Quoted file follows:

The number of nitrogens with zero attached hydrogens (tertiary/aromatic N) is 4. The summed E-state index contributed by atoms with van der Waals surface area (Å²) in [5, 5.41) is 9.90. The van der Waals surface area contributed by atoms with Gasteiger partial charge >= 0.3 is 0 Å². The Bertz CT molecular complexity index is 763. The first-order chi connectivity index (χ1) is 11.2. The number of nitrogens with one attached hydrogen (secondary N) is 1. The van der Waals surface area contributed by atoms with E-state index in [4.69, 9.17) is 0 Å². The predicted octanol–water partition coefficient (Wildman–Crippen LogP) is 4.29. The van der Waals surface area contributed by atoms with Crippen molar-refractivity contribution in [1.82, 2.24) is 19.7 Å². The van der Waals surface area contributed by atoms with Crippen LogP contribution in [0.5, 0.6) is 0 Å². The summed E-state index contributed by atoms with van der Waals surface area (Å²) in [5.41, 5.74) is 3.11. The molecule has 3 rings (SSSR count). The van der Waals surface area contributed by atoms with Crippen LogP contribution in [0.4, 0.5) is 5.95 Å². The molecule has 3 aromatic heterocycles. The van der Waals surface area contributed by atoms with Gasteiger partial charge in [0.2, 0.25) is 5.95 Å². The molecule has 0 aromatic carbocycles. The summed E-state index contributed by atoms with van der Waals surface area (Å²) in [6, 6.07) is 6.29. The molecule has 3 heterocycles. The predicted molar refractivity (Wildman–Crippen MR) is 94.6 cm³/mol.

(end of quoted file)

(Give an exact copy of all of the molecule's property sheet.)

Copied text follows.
The number of nitrogens with zero attached hydrogens (tertiary/aromatic N) is 4. The summed E-state index contributed by atoms with van der Waals surface area (Å²) in [5, 5.41) is 9.90. The van der Waals surface area contributed by atoms with Gasteiger partial charge >= 0.3 is 0 Å². The Bertz CT molecular complexity index is 763. The first-order chi connectivity index (χ1) is 11.2. The number of nitrogens with one attached hydrogen (secondary N) is 1. The van der Waals surface area contributed by atoms with E-state index in [4.69, 9.17) is 0 Å². The predicted octanol–water partition coefficient (Wildman–Crippen LogP) is 4.29. The van der Waals surface area contributed by atoms with Crippen molar-refractivity contribution in [1.82, 2.24) is 19.7 Å². The van der Waals surface area contributed by atoms with Crippen LogP contribution in [0.5, 0.6) is 0 Å². The summed E-state index contributed by atoms with van der Waals surface area (Å²) in [5.41, 5.74) is 3.11. The molecule has 3 rings (SSSR count). The van der Waals surface area contributed by atoms with Crippen LogP contribution in [0.4, 0.5) is 5.95 Å². The molecule has 3 aromatic heterocycles. The van der Waals surface area contributed by atoms with Gasteiger partial charge in [0.2, 0.25) is 5.95 Å². The molecule has 0 aromatic carbocycles. The summed E-state index contributed by atoms with van der Waals surface area (Å²) in [6, 6.07) is 6.29. The molecule has 3 heterocycles. The predicted molar refractivity (Wildman–Crippen MR) is 94.6 cm³/mol.